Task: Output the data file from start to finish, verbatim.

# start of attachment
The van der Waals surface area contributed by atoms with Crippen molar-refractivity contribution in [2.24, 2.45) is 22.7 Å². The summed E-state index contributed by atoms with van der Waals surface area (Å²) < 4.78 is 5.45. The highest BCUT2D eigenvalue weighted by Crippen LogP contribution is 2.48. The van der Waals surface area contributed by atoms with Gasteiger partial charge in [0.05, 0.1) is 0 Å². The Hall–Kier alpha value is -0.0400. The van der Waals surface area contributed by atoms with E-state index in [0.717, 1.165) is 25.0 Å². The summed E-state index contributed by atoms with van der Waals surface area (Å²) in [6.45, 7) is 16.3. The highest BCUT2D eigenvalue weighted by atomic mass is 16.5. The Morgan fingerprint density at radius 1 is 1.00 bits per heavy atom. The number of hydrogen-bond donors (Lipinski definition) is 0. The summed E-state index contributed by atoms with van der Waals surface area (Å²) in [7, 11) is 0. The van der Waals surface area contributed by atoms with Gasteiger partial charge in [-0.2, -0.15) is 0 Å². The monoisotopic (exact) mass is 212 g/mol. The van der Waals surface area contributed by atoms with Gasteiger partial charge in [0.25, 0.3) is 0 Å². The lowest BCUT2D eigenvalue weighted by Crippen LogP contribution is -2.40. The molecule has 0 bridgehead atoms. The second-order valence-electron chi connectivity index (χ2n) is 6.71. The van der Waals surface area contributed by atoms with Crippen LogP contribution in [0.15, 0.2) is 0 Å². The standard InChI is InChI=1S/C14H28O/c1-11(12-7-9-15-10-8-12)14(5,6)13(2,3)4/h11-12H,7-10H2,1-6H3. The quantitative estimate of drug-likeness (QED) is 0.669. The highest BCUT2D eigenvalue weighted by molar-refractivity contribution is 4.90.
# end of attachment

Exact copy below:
The van der Waals surface area contributed by atoms with Crippen molar-refractivity contribution in [2.24, 2.45) is 22.7 Å². The summed E-state index contributed by atoms with van der Waals surface area (Å²) < 4.78 is 5.45. The highest BCUT2D eigenvalue weighted by Crippen LogP contribution is 2.48. The van der Waals surface area contributed by atoms with Gasteiger partial charge in [0.05, 0.1) is 0 Å². The Hall–Kier alpha value is -0.0400. The van der Waals surface area contributed by atoms with E-state index in [0.717, 1.165) is 25.0 Å². The summed E-state index contributed by atoms with van der Waals surface area (Å²) in [6.45, 7) is 16.3. The highest BCUT2D eigenvalue weighted by atomic mass is 16.5. The Morgan fingerprint density at radius 1 is 1.00 bits per heavy atom. The number of hydrogen-bond donors (Lipinski definition) is 0. The summed E-state index contributed by atoms with van der Waals surface area (Å²) in [7, 11) is 0. The van der Waals surface area contributed by atoms with Gasteiger partial charge in [-0.2, -0.15) is 0 Å². The monoisotopic (exact) mass is 212 g/mol. The van der Waals surface area contributed by atoms with Gasteiger partial charge in [0.25, 0.3) is 0 Å². The lowest BCUT2D eigenvalue weighted by Crippen LogP contribution is -2.40. The molecule has 0 bridgehead atoms. The second-order valence-electron chi connectivity index (χ2n) is 6.71. The van der Waals surface area contributed by atoms with Crippen LogP contribution in [0.15, 0.2) is 0 Å². The standard InChI is InChI=1S/C14H28O/c1-11(12-7-9-15-10-8-12)14(5,6)13(2,3)4/h11-12H,7-10H2,1-6H3. The quantitative estimate of drug-likeness (QED) is 0.669. The highest BCUT2D eigenvalue weighted by molar-refractivity contribution is 4.90.